a1 University of Pittsburgh.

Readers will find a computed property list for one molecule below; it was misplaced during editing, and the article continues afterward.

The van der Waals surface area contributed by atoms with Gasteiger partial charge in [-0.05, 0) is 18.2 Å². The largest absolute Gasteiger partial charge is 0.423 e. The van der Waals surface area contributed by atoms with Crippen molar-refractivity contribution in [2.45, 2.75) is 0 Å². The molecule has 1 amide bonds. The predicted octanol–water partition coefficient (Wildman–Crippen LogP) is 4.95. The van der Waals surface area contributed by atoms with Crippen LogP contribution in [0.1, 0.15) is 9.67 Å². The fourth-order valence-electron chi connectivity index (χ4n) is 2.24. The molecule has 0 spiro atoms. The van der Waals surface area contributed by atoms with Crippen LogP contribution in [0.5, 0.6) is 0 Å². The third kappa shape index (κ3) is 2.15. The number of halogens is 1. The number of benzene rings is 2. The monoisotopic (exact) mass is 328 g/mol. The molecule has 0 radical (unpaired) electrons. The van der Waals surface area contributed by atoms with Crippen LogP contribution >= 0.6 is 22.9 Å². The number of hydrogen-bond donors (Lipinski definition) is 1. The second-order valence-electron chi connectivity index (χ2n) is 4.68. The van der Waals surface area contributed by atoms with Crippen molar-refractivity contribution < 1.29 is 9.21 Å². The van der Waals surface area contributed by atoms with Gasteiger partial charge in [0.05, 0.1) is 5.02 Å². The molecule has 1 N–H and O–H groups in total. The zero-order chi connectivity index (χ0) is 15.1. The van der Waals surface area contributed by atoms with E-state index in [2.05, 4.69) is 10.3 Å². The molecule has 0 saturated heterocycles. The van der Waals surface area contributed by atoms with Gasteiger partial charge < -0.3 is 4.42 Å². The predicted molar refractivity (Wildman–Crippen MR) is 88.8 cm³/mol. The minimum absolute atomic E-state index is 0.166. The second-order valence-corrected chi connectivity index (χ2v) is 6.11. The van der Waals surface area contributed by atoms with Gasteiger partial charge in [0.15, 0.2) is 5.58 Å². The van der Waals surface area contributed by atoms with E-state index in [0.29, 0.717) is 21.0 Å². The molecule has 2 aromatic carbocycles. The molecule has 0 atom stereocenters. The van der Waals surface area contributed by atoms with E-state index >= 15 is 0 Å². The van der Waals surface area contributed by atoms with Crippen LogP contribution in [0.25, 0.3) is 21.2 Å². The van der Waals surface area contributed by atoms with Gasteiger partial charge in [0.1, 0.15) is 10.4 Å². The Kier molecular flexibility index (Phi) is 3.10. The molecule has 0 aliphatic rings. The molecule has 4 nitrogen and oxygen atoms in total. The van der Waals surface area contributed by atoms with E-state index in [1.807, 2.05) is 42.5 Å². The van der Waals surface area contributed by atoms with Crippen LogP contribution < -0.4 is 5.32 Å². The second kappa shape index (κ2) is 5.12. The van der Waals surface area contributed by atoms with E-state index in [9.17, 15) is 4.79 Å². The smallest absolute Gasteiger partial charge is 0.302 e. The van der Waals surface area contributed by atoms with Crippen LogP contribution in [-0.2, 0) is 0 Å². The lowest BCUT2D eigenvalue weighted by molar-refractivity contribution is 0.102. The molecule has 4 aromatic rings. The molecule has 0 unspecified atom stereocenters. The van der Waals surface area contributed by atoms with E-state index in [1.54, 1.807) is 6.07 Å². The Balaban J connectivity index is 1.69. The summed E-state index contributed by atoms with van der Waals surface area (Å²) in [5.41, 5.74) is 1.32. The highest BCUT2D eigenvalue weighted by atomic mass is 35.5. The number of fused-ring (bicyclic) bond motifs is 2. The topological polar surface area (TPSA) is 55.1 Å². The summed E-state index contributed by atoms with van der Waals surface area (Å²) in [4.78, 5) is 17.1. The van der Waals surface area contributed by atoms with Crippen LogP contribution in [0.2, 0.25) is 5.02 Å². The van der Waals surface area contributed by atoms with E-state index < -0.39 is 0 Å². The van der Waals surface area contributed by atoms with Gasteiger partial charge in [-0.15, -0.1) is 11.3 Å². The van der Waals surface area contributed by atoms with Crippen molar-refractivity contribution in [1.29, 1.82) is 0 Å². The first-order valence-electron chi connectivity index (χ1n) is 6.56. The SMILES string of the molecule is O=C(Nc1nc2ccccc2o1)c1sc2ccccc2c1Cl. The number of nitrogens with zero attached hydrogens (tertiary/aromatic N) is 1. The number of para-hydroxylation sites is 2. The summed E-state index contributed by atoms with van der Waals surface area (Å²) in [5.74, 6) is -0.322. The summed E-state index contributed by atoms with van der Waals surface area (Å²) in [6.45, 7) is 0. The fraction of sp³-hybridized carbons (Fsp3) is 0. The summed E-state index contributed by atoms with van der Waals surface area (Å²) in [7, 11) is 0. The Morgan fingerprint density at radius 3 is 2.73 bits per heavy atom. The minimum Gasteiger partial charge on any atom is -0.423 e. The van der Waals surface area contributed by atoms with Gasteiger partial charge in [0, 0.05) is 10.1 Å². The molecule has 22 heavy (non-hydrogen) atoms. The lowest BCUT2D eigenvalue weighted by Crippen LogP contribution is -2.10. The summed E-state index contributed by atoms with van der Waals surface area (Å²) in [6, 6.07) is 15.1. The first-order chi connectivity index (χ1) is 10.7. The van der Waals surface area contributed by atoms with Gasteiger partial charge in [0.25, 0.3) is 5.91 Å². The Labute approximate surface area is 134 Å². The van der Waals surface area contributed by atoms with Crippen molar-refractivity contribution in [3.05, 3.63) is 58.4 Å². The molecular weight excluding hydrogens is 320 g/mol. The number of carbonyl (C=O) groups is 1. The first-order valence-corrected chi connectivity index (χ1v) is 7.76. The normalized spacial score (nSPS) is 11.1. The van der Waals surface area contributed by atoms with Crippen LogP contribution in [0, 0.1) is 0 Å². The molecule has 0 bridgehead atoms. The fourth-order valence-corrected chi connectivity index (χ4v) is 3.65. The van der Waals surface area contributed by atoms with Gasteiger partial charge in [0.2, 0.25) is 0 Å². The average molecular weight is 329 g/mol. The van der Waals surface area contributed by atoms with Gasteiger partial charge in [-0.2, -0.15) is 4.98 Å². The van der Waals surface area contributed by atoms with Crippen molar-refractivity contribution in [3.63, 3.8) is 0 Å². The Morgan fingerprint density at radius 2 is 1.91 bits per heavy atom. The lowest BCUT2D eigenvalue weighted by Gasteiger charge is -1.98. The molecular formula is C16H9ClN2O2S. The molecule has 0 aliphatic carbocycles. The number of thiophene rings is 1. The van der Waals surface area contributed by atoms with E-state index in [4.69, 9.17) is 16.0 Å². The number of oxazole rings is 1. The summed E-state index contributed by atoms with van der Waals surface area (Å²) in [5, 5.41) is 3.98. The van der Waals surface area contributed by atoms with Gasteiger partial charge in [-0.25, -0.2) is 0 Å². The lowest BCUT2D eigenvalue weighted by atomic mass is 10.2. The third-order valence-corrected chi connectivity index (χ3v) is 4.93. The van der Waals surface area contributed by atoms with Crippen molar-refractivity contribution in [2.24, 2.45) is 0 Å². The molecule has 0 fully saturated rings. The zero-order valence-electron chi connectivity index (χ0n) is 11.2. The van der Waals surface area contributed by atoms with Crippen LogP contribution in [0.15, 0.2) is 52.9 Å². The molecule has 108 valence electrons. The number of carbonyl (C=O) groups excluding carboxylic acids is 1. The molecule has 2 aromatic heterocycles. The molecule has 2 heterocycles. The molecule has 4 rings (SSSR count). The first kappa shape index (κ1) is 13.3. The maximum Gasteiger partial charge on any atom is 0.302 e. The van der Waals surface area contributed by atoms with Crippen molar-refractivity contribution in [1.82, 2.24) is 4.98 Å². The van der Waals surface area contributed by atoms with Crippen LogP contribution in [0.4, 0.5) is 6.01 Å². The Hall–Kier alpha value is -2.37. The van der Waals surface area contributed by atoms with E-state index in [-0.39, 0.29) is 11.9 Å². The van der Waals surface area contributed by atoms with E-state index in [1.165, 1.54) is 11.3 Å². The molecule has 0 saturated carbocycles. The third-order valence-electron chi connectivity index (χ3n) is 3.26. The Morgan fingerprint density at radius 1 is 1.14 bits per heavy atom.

Fiction has been of concern to both the aesthetician and the ontologist. The former is concerned with the criteria or standards by which we judge the aesthetic worth of a fictional work, the latter with whether our ontology must be enlarged to include possible or imaginary worlds in which are housed the characters and incidents referred to and depicted in such works. This is a paper on the ontology of fiction. It will attempt to answer these ontological questions concerning truth and reference in fiction by clarifying the use of language. Our paradigm case of the fictive use of language will be one in which the story-teller orally relates the fictional story in the presence of his audience, rather than one in which he inscribes his story so that it may be read at a later date. The value of considering the use of language in a face-to-face situation is that it brings before us in their full explicitness all of the different facets of a speech act, many of which often lie dormant in non-face-to-face uses and therefore are hard to discover from a consideration of such uses.